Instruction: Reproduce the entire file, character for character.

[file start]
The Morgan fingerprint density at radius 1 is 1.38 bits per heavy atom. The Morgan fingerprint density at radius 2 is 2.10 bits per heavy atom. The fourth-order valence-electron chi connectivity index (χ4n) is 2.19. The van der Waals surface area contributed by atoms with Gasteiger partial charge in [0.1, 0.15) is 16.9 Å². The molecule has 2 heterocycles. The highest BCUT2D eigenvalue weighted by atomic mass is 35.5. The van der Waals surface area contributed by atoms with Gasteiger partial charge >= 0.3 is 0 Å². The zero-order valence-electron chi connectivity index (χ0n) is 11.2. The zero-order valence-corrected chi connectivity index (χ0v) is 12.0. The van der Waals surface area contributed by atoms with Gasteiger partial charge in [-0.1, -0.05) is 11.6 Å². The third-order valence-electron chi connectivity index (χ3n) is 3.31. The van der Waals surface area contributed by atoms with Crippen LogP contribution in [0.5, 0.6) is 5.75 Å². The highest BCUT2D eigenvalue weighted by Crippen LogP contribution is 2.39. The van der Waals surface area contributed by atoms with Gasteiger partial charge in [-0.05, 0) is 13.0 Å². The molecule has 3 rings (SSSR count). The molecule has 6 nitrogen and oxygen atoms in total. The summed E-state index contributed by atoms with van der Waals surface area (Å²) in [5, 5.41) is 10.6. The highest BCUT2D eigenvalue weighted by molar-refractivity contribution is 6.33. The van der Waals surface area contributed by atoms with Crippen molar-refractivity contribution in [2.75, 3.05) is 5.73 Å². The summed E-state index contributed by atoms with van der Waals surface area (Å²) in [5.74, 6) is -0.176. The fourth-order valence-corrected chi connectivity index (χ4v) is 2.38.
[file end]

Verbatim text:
The Morgan fingerprint density at radius 1 is 1.38 bits per heavy atom. The Morgan fingerprint density at radius 2 is 2.10 bits per heavy atom. The fourth-order valence-electron chi connectivity index (χ4n) is 2.19. The van der Waals surface area contributed by atoms with Gasteiger partial charge in [0.1, 0.15) is 16.9 Å². The molecule has 2 heterocycles. The highest BCUT2D eigenvalue weighted by atomic mass is 35.5. The van der Waals surface area contributed by atoms with Gasteiger partial charge >= 0.3 is 0 Å². The zero-order valence-electron chi connectivity index (χ0n) is 11.2. The zero-order valence-corrected chi connectivity index (χ0v) is 12.0. The van der Waals surface area contributed by atoms with Gasteiger partial charge in [-0.1, -0.05) is 11.6 Å². The third-order valence-electron chi connectivity index (χ3n) is 3.31. The van der Waals surface area contributed by atoms with Crippen LogP contribution in [0.5, 0.6) is 5.75 Å². The highest BCUT2D eigenvalue weighted by Crippen LogP contribution is 2.39. The van der Waals surface area contributed by atoms with Gasteiger partial charge in [-0.05, 0) is 13.0 Å². The molecule has 3 rings (SSSR count). The molecule has 6 nitrogen and oxygen atoms in total. The summed E-state index contributed by atoms with van der Waals surface area (Å²) in [5, 5.41) is 10.6. The highest BCUT2D eigenvalue weighted by molar-refractivity contribution is 6.33. The van der Waals surface area contributed by atoms with Crippen molar-refractivity contribution in [2.75, 3.05) is 5.73 Å². The summed E-state index contributed by atoms with van der Waals surface area (Å²) in [5.74, 6) is -0.176. The fourth-order valence-corrected chi connectivity index (χ4v) is 2.38.